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Peace Award Given Posthumously

Peace Award Given Posthumously

Barbara Ann Davis of Asheville was honored posthumously on Friday, March 16, as the 2018 recipient of the Dispute Resolution Section’s Peace Award. The award was presented at the section’s annual meeting and CLE in Pinehurst.

Barbara Davis

“Barbara Davis was devoted to the practice of alternative dispute resolution,” said LeAnn Nease Brown, section chair. “She used her talents to create a community mediation center in Western North Carolina; she brought community mediators together statewide; she promoted school mediation and most recently gave her enthusiasm to the collaborative law movement.

“Barbara loved life, dance, music and helping people find solutions to problems.  We are gratified this year’s Peace Award pays tribute to her legacy in alternative dispute resolution in North Carolina.”

Davis was terminally ill when she was nominated by fellow section member Sarah Corley of MediationWorks in Asheville, who accepted the award on her behalf.

“Barbara has been a major contributor to both community and court-related mediation movements in North Carolina and to the development of collaborative law practice as well,” Corley stated. “She has been an influential member of the attorney-mediator community. And, most recently, Barbara has been one of the pioneers of the collaborative law movement in North Carolina.

“I cannot imagine a person in North Carolina more worthy of the Peace Award than Barbara Ann Davis.”  

Davis died on Dec. 9, 2017, at the age of 64. She was a native of Miami and graduate of the University of Florida (1974) and the University of Florida (now Levin) College of Law (1977).

Following law school, Davis continued her migration north, first as a public defender in north Florida and shortly thereafter, in 1979, as a permanent resident of western North Carolina. Her affinity for music and dance meshed perfectly with the Asheville area’s emerging arts and music culture, of which she was both a participant and avid spectator.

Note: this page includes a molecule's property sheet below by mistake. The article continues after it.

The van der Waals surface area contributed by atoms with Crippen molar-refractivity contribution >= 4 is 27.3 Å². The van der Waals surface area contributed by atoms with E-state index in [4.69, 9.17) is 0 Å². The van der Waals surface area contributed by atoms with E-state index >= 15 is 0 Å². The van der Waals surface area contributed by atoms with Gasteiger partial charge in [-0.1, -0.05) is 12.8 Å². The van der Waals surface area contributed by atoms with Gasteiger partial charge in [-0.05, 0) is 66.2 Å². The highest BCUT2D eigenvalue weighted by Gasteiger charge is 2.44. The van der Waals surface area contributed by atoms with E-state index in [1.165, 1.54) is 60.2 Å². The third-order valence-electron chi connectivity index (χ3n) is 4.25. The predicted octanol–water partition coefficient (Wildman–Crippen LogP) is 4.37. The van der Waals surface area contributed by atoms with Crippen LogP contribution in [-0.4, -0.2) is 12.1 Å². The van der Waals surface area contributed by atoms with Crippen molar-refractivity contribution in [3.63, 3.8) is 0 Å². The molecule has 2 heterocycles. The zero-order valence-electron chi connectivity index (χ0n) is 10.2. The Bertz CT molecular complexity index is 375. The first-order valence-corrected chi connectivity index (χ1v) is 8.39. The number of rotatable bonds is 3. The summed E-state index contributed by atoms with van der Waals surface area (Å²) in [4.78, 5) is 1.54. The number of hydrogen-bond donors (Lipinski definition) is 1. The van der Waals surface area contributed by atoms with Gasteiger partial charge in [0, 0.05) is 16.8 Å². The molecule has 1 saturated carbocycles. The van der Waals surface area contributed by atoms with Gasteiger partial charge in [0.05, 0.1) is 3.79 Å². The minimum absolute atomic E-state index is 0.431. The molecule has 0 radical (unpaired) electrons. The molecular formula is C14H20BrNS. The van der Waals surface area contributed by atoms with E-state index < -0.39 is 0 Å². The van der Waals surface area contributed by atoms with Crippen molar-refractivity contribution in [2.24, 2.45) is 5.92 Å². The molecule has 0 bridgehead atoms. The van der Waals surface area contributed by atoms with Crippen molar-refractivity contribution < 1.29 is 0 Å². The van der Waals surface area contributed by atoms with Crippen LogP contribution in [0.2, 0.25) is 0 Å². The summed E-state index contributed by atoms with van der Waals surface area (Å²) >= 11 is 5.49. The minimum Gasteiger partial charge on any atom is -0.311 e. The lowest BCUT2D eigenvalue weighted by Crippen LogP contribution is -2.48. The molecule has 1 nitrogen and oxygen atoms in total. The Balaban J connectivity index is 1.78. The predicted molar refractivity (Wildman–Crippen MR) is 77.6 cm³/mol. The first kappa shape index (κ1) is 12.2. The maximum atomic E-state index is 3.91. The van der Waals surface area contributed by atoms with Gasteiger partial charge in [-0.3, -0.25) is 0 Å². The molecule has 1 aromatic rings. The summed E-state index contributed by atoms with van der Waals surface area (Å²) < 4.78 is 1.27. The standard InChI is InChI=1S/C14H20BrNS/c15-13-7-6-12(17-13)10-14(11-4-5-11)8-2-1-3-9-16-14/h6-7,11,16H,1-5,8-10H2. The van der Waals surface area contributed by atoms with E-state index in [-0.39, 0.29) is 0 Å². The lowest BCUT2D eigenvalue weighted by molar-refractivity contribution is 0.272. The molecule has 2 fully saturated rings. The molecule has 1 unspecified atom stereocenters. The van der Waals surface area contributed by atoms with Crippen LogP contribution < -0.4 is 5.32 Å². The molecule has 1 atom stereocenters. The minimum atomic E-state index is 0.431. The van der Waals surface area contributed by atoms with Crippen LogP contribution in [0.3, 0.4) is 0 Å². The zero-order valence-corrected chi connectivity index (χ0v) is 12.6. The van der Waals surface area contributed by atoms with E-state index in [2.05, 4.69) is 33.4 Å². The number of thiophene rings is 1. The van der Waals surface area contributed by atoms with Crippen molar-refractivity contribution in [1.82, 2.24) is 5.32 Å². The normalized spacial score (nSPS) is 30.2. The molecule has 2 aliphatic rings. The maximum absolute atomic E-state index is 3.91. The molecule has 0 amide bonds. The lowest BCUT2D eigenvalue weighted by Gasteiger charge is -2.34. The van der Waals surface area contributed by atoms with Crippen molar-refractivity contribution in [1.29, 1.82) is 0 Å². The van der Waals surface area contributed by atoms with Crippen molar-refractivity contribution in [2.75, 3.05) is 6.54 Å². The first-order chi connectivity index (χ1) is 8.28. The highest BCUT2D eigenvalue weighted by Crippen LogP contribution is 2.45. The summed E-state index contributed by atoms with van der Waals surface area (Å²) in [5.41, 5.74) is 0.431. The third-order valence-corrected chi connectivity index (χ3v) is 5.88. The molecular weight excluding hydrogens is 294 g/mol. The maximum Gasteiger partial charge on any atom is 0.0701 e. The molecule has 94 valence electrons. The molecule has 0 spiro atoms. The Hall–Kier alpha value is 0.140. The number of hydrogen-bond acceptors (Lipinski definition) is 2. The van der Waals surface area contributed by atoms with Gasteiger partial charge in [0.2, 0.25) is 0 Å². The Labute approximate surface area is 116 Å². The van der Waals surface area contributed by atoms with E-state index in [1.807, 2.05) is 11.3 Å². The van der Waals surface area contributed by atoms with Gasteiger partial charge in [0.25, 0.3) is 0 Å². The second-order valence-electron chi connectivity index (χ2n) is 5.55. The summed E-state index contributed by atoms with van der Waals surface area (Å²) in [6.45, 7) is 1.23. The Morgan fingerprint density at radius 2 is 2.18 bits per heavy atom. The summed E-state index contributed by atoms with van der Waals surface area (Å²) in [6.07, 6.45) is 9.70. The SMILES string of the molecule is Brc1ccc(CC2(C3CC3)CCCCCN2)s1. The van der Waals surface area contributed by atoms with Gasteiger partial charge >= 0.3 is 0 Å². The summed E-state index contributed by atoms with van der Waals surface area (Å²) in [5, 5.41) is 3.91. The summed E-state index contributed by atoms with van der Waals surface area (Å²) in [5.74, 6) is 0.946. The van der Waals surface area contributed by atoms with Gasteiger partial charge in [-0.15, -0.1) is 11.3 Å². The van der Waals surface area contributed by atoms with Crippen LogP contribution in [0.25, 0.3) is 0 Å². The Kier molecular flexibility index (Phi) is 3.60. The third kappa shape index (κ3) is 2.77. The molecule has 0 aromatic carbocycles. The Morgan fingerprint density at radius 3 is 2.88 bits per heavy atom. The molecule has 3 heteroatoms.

She also held an affinity for helping those less fortunate than herself, beginning with her service as a legal services attorney, followed by her role in establishing the region’s first domestic violence program.

In 1984, Davis founded The Mediation Center, a non-profit community program, and served as its executive director. The Center, her obituary stated, “has taught mediation skills to thousands, including police officers, teachers, young children, lawyers, juvenile offenders, college students, and professors.”

Davis left The Mediation Center, which is still in operation, in 2000 to establish a private practice in collaborative law and mediation, “helping clients to resolve disputes peaceably and legally, without going to court,” her obituary continued.

One of the greatest joys of her life, she noted on her firm’s website, was a cross-country bicycle trip that she signed up for at the age of 50.

“In 2003,” Davis said, “I rode my bicycle across the United States – from the Atlantic Ocean in St. Augustine, Florida, to the Pacific Ocean in San Diego, California. It took 51 days, and 3,000 miles, and was one of the most challenging and amazing journeys in my life.

“This was a self-organized group, just 5 women, and we raised funds – nearly $30,000 – for women's cancer programs in our local communities.”

The Dispute Resolution Section Peace Award honors a person who has made a special contribution or commitment to the peaceful resolution of disputes, including but not limited to the following: (a) Development of new or innovative programs; (b) Demonstrated improvements in service; (c) Demonstrated improvements in efficiency; (d) Research and writings in the area of dispute resolution; (e) Development of continuing education programs; (f) Leadership with local, state and national boards and legislative bodies.

Past recipients of the Dispute Resolution Peace Award are Carmon Stuart (2002); Scott Bradley (2003); Frank Laney (2004); Jacqueline Clare (2005); J. Anderson Little (2006); Ralph Walker (2007); Charlotte Adams , Beth Okum and Tan Schwab (2008); Chief Justice James G. Exum (2009); Judge James Long (2010); John Schaefer (2011); Judge Jim Gates (2012); George Walker (2013), Ann Anderson (2014), Mark Morris (2015), Leslie C. Ratliff (2016) and Rene Stemple Trehy (2017).